Updated: October 29, 2020 6:39:44 pm
For Sajan Mani, 38, every act of writing is performative, whether it’s on paper or on the walls. As he dives into his durational performances, language turns into endless lines, and words turn into patterns.
Originally from Kerala, Mani moved to Berlin in 2016. He is currently completing a fine art residency at The Braunschweig University of Art and is a recipient of the Akademie Schloss Solitude Fellowship, Stuttgart, for 2021.
His solo show, ongoing at gallery Nome in Berlin, is a good example of the in-between space that Mani occffupies, between writing and drawing. Titled ‘Alphabet of Touch >< Overstretched Bodies and Muted Howls for Songs’, the show pulls together a personal and collective history, managing to offer a comment on India’s discriminatory caste practices as well as the brutal history between rubber production. The show opened with a performance in September, in which Mani sombrely wrote lines from the songs of Poykayil Appachan several times across the walls around a red monolithic structure. The artist speaks about the many threads running through this exhibition, right from finding a new way to archive histories to the art of resistance. Excerpts:
The “muted howls” in the title of your exhibition refers to the protest songs of Dalit activist and poet Poykayil Appachan. In what ways have Appachan’s life and writings influenced your art practice, particularly your ongoing show?
At the Dhaka Art Summit in 2016, I did #MakeinIndia, referring to Appachan’s works. I critically looked at this nationalistic idea called ‘Make in India’. Also, it raises the question of who is doing the real labour in India? In this performance, I carry a wooden plough, and of course it’s very heavy and after a certain point, my body tires and I collapse. I was testing the endurance of the body but with references going back to Appachan’s singing, when he finds skeletons in the fields and cries in deep pain. Those were of his grandparents who were used as cattle in the field, and killed. He is reenacting that pain.
In this show, it’s not just a howl but a muted howl, historically muted howls.
Hailing from a family of rubber tappers, you have seen, at close quarters, aspects of labour and economics surrounding rubber cultivation. In the catalog to your exhibition, Antony George Koothanady writes about the ambivalent role of rubber, signifying both survival and death. Why did you choose to give rubber such a central role?
One of the reasons I am talking to you today is rubber.
I am the third child of two rubber tappers. My father would wake up around 2 am and start his work and my mother would join him around 6 am. It took a full day’s intense work to create natural rubber. In the holidays, as children, we would help our parents.
Rubber’s elasticity, its smell and touch, the wind in the rubber plantations, the tree… I am looking back at this memory, my spiritual and physical connection with the tree.
I also look into the social and political history of rubber. It was indigenous knowledge from South America, looted by colonisers, replanted in Singapore and Malay, and from there it comes to Kerala, where my parents become rubber tappers. In the industrial revolution, one of the main materials was rubber. The history of rubber is a brutal one. Indigenous people were killed. To them, rubber was spiritual, rubber milk was like blood, and the tree, like life.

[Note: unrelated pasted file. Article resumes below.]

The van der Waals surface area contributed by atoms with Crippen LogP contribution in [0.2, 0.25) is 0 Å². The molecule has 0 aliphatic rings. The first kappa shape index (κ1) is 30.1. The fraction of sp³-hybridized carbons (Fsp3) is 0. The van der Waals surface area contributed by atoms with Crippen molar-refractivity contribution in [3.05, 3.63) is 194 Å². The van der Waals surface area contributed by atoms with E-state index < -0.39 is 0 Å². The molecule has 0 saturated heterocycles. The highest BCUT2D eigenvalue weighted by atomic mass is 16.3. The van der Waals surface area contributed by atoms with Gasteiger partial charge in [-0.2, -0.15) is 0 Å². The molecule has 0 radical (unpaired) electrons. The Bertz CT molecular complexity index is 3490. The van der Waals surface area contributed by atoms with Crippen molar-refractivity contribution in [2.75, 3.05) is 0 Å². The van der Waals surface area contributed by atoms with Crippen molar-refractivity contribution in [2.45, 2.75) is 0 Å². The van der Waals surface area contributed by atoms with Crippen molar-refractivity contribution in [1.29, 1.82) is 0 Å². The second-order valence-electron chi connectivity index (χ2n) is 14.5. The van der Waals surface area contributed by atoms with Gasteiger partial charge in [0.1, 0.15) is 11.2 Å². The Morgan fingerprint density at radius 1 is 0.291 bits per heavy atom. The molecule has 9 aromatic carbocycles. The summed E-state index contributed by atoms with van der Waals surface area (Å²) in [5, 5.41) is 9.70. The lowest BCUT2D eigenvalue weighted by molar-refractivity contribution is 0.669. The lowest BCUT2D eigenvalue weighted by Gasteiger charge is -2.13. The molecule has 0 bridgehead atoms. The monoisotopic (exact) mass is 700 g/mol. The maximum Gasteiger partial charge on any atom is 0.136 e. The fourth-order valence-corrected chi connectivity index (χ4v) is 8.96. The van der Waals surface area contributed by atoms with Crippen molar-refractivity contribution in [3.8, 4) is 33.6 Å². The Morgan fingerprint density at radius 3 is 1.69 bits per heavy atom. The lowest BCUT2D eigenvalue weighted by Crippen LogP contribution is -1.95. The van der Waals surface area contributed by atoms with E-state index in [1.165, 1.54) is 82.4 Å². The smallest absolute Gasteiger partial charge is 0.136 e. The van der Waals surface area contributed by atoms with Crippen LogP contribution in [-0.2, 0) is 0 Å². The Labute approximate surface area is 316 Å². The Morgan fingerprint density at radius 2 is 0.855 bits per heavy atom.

One of the works, I want to touch the BWO of the rubber tree, I screen printed my own body onto a natural rubber sheet, considering rubber as another body I want to touch. But I am also touching histories, the larger histories of rubber.
The stark red structure that occupies the centre of your performance appears like an iteration of the headgear that you have worn in previous pieces. Could you tell us more about it?
I grew up in Kannur, where I saw several martyr columns for Communists who were killed. These memorials were in the shape of red columns. I am also referring to theyyam, a ritualistic dance form in Malabar that happens late night and is performed by the lower castes. This is the only time that lower caste bodies become gods; other times, they are subjugated bodies. In theyyam, red and black are predominant.
I have been wearing the red column since 2016, where I did a performance at the Kampala Biennale. I rowed a red boat in this 50-hour performance called Liquidity Ar.
You have often spoken about your works resting in between the acts of drawing and writing. How did you arrive at this concept? Is this your way of using the power of the written word?
One of the reasons I became an artist is my failure to express myself through languages – this colonial language that we are speaking in now – all human languages. I am trying to find visual languages in which I could express myself.
So I am pushing the boundaries of performative drawing, and drawing itself. Dalit bodies, by Manu’s law, didn’t have the right to hear a text. So I play with the text itself, taking language as the vantage point in my artistic practice as drawing, especially at this point in India where talking a Dravidian language, like Malayalam, is a political act.
The act of writing has a significant role in the act of archiving. But I refuse to see writing as hegemonic.
Do you see this show as a lament, a resistance or a celebration?
I take Appachan’s songs as a source of political excavation, a resistance, an enquiry into other modes of archiving. When I perform these songs, I become a collective body.
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